Long-simmering tensions between India and Pakistan have been inflamed by a recent attack on an Indian army base in Kashmir that left 17 soldiers dead. Press TV has spoken to journalist and political commentator from Islamabad, Matiullah Jan, and professor of law at Washburn University in Kansas, Liaghat Ali Khan, about this latest escalation.
Liaghat Ali Khan is of the opinion that despite all efforts made by Indian and Pakistani politicians to normalize the relations, there are still a lot of potential reasons for conflict, one of which is the independence of Kashmir.
“It seems that there is a deep-seated distrust on the part of India that Pakistan would never be a friend of India and that Pakistan will continue to foment violence in Kashmir in order to destabilize the region,” he said.
“On the other hand, it seems like India has never accepted the existence of Pakistan, because the territory that constitutes Pakistan has Indian civilization and it has been an integral part of India,” Khan argued.
“So, it seems like a deep-seated mutual distrust between these two countries and Kashmir is the flashpoint that erratically erupts.”
Meanwhile, Matiullah Jan pointed the finger of blame at the United Nations for not exerting enough pressure on India to uphold the terms mentioned in the United Nations Security Council Resolution 47, adopted on April 21, 1948, which demanded that the Indian officials form a coalition cabinet.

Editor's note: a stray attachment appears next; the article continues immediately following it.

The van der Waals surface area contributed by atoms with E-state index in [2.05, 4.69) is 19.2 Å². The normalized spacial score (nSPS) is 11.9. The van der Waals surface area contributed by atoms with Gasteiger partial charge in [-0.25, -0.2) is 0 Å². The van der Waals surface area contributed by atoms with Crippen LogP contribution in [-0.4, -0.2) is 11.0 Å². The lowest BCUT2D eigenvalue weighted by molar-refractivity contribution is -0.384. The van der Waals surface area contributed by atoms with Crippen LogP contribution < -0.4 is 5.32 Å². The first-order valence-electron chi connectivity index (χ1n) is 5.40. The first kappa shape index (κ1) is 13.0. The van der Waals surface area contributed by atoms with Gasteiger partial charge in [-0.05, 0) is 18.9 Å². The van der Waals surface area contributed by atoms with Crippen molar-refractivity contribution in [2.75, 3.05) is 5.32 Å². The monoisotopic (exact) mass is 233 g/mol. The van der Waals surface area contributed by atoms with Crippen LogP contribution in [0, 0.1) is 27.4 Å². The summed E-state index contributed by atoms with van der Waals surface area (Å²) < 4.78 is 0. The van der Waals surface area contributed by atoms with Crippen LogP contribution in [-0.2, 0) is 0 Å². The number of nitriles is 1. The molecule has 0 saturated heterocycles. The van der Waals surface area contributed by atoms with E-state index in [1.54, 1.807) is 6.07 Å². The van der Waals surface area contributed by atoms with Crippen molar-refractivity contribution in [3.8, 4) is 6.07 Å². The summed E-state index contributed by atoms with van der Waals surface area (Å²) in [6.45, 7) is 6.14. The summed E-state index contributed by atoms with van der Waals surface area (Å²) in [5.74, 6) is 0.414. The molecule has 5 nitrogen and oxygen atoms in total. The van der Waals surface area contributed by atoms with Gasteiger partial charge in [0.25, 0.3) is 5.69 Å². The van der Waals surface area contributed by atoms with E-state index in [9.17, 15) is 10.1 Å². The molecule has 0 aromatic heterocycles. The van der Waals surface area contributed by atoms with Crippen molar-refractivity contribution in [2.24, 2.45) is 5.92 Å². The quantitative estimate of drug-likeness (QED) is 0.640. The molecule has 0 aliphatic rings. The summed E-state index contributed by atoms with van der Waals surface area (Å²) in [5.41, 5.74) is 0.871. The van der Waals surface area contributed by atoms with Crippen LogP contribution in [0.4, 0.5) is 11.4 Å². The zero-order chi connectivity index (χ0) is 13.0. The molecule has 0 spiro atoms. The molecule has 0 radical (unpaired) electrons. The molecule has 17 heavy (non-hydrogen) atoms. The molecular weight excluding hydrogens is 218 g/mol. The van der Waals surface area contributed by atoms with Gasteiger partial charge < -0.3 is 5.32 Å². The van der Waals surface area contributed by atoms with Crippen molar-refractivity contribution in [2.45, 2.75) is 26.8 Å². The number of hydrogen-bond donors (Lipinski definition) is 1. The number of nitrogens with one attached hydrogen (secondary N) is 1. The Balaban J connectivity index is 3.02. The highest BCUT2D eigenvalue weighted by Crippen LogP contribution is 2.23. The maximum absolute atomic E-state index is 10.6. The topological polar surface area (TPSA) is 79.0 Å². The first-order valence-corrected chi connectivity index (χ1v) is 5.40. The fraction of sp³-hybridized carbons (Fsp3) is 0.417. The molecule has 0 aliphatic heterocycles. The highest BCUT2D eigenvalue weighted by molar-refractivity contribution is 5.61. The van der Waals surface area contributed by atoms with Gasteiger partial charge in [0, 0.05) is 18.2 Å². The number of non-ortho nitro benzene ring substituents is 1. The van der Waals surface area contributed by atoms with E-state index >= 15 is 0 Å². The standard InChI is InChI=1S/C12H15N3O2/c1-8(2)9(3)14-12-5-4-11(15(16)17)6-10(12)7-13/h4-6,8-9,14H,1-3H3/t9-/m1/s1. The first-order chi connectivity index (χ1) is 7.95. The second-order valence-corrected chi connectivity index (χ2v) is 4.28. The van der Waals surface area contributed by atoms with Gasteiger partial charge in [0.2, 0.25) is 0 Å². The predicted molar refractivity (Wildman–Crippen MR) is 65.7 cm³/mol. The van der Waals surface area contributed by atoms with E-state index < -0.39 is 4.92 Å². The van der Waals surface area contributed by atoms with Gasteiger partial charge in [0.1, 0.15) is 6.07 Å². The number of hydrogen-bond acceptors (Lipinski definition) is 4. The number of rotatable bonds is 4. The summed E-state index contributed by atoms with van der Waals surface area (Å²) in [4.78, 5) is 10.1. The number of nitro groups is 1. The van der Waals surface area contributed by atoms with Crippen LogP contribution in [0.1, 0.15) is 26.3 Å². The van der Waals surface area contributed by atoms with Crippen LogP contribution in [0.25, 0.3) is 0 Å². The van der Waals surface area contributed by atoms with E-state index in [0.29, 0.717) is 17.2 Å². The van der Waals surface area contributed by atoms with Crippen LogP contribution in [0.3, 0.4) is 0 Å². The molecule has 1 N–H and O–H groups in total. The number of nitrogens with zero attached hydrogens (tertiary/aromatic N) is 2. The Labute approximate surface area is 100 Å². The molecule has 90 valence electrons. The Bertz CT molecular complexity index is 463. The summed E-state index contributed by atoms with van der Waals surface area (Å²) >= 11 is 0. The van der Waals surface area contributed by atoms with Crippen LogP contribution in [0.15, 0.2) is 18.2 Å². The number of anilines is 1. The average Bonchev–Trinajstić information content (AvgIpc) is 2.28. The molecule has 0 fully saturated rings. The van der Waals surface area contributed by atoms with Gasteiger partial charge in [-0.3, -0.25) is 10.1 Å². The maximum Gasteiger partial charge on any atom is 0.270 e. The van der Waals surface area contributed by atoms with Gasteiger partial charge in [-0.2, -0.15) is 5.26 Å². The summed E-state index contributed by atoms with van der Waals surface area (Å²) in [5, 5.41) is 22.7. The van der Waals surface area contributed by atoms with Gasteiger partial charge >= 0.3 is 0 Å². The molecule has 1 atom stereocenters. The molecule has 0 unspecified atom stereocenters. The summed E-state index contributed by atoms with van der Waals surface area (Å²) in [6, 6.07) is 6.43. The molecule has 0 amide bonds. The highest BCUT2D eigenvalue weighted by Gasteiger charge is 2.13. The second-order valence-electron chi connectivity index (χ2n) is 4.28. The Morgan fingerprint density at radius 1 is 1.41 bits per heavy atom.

He noted that the Indian officials have repeatedly promised the people in the Indian-administered Kashmir to give them the right to choose between Pakistan and India, but so far, they have refused to address this public demand.
“They [Indian authorities] feel that whatever happens in the Indian-occupied Kashmir is happening because of support of Pakistan, whereas it is a fact that in the Indian-occupied Kashmir, there is a young generation, a new generation of freedom fighters, who are educated as well as very well aware of their history. They have taken the freedom struggle that was once blamed on Pakistan,” he underscored.
“There is almost little or no element of foreign interference in the Indian-occupied Kashmir.”
Indians are reluctant to accept the fact that there is “an indigenous struggle” for freedom in Kashmir, Jan said, adding that now is the time for the Indian media to open their eyes and reflect on the Kashmiris’ demand for freedom.